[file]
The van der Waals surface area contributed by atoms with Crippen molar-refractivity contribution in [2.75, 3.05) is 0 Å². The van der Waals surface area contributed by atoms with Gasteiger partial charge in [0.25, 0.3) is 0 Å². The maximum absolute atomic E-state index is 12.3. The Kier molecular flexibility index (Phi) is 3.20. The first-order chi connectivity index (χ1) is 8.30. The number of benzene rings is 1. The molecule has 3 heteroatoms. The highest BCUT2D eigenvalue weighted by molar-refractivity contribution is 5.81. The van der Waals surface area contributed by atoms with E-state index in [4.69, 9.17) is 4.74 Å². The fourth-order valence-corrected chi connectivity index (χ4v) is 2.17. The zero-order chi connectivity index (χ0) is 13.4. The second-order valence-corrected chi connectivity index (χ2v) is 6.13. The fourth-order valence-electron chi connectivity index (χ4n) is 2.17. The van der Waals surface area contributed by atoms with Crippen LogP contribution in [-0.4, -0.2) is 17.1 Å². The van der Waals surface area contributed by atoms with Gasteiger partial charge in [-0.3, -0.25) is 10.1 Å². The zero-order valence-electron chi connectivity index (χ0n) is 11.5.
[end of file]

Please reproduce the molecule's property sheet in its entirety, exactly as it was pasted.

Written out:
The van der Waals surface area contributed by atoms with Crippen molar-refractivity contribution in [2.75, 3.05) is 0 Å². The van der Waals surface area contributed by atoms with Gasteiger partial charge in [0.25, 0.3) is 0 Å². The maximum absolute atomic E-state index is 12.3. The Kier molecular flexibility index (Phi) is 3.20. The first-order chi connectivity index (χ1) is 8.30. The number of benzene rings is 1. The molecule has 3 heteroatoms. The highest BCUT2D eigenvalue weighted by molar-refractivity contribution is 5.81. The van der Waals surface area contributed by atoms with E-state index in [4.69, 9.17) is 4.74 Å². The fourth-order valence-corrected chi connectivity index (χ4v) is 2.17. The zero-order chi connectivity index (χ0) is 13.4. The second-order valence-corrected chi connectivity index (χ2v) is 6.13. The fourth-order valence-electron chi connectivity index (χ4n) is 2.17. The van der Waals surface area contributed by atoms with Crippen LogP contribution in [-0.4, -0.2) is 17.1 Å². The van der Waals surface area contributed by atoms with Gasteiger partial charge in [-0.3, -0.25) is 10.1 Å². The zero-order valence-electron chi connectivity index (χ0n) is 11.5.